The History of Psychology
Primary Source E-Texts
Hammurabi's Code of Laws -This is one of the earliest codes of law. It reveals much about the prevailing idea about the control of human behavior from 4000 years ago. The attitude of this law is equitable retribution for crime and its implied effect is the control of what people do. "An eye for an eye and a tooth for a tooth" is the underlying principle of these laws. Much of the feeling if not the detail of Hammurabi's laws continues in modern culture. How does this Code and its legacy correspond with our contemporary understanding of the influence of punishment on human behavior?
Bhagavad-Gita - In a bewildering world of gods, some representing
ultimate evil and some the highest good, humanity is given a set of moral
standards to guide daily life. Of
further psychological interest is the profound consideration of the nature of
knowledge and consciousness. The
painting is of
Egyptian Book of the Dead - This work, which evolved over the early centuries of this most ancient of civilizations, portrays the Egyptian conception of the human place in the universe and what governs behavior. The gods are disinterested if not disdainful of humans. However, "good" behavior (behavior which does not result in social disorder) results in continuation in an uncertain afterlife. (The image is of Nefertiti (Nefertiti), the queen of Amenhotep, who originated a variety of monotheism, which may have influenced the Hebrew's concept of a single, all-powerful, god.)
The Torah (the first five books of the Bible) portrays a people as being
integrally connected in nationhood as distinguished from individuality. Their
god, Jehovah, is stern in his actions toward his children but is fundamentally
compassionate in his goals for the their future.
Although the metaphor of god as a father may have originated in Egypt, perhaps
in the Hebrew captivity, the Jews uniquely promulgated the notion of one god
(monotheism) and the psychological consequences: individuals who are
subordinate to their clan which is dominated by the insurmountable power of
their father - god. The picture is of a
part of the book of Leviticus from a 10th century Torah in the
Confucius' (551-479 B.C.E.) The Sayings, The The Doctrine of the Mean and The Great Learning - This Chinese sage, while consciously avoiding systematizing his ideas, taught a reverence for social responsibility as the only moral motivator for human action. The Family and its inherent organizational structure was the model for society.
Lao-Tse (604 - ? B.C.E.)- The Tao and its Characteristics - Taoism (The Way) professes a oneness of people and nature; answers to fundamental question of existence and morality are to be found in the understanding and fulfillment of what naturally occurs in the world apart from the unnaturalness of human society. (The YinYang, depicted here, is the symbolic representation of the coalescence of apparent opposites, which underlie "The Way". Pain-pleasure, hate-love, sweet-sour, soft-hard -- conflicts that combine to give life value and meaning.)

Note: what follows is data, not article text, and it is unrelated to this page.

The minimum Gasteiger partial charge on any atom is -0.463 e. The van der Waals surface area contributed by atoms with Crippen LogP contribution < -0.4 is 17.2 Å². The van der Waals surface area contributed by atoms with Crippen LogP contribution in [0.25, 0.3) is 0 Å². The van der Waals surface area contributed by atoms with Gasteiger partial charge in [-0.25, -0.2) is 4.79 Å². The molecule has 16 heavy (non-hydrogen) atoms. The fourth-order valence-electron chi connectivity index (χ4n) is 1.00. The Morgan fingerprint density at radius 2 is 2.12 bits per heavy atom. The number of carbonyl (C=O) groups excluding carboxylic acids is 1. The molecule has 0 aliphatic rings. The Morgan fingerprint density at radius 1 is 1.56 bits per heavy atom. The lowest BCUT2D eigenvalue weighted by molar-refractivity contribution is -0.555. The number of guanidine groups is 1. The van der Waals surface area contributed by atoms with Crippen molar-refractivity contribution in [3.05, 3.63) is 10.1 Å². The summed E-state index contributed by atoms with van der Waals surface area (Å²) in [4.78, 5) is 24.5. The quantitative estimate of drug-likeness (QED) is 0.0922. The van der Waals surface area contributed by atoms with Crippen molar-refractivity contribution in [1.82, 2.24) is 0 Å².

Presocratic Greek Philosophy - This Encyclopedia of Philosophy site has a great deal of information on the philosophers who preceded Socrates. These thinkers emphasized explanations of the world (including people) in terms that were more or less independent of religious traditions. Thus, we see in their work the creation of "naturalistic explanation", logic and the beginnings of the conflict that that sort of reasoning has with mystical views of the world.
Hippocrates' (460-380? B.C.E.) On the Sacred Diseases, Aphorisms, On Airs, Water, and Places from the Internet Classics represent some of the
thinking of "the father of medicine". This thinker and expert
practitioner is important because of his naturalistic rather than mystical
approach to medical practice. His deductive reasoning from physical theory to
practical application included psychological disorder as well as physical
disease. The Photograph is of the Asklepeion (Asklepios was the god of medicine) on modern
Plato's Meno, Phaedo, Timaeus and Republic (Internet Classics, University of Oregon, Christopher Green's Classics in Psychology and the University of Virginia) present this philosopher's influential psychological position on how people come to understand what is real. Our senses misrepresent reality and bind us to a sorry existence. Our minds are inherently capable of saving and delivering us into the domain of truth, the realm of ideas. Arguably, Plato's thought is the beginning of the modern philosophy of scientific theory.
Aristotle's De Anima, The History of Animals, On Dreams , On Memory and Reminiscence, and Nicomachean Ethics (Internet Classics and York University) show this student of Plato's devotion to observation. Although Aristotle advocated the critical nature of correct reasoning in the understanding, he forcefully asserted that theory must be dominated by what is publicly demonstrable.
Epicurus' (341-270 BCE) The Principal Doctrines (Internet Encyclopedia of Philosophy) teaches that pleasure is a natural and just motive for our activity. This is not, however, selfish pleasure of which he speaks. Virtue is the best route to the highest pleasure.
On the Nature of Things (The Internet Classics Archives) is a poem which
follows Epicurus' philosophy. It depicts the material world and the conflict
between the naturalist versus the artistic views that
are both present in this one thinker. The photo is of the amphitheater of
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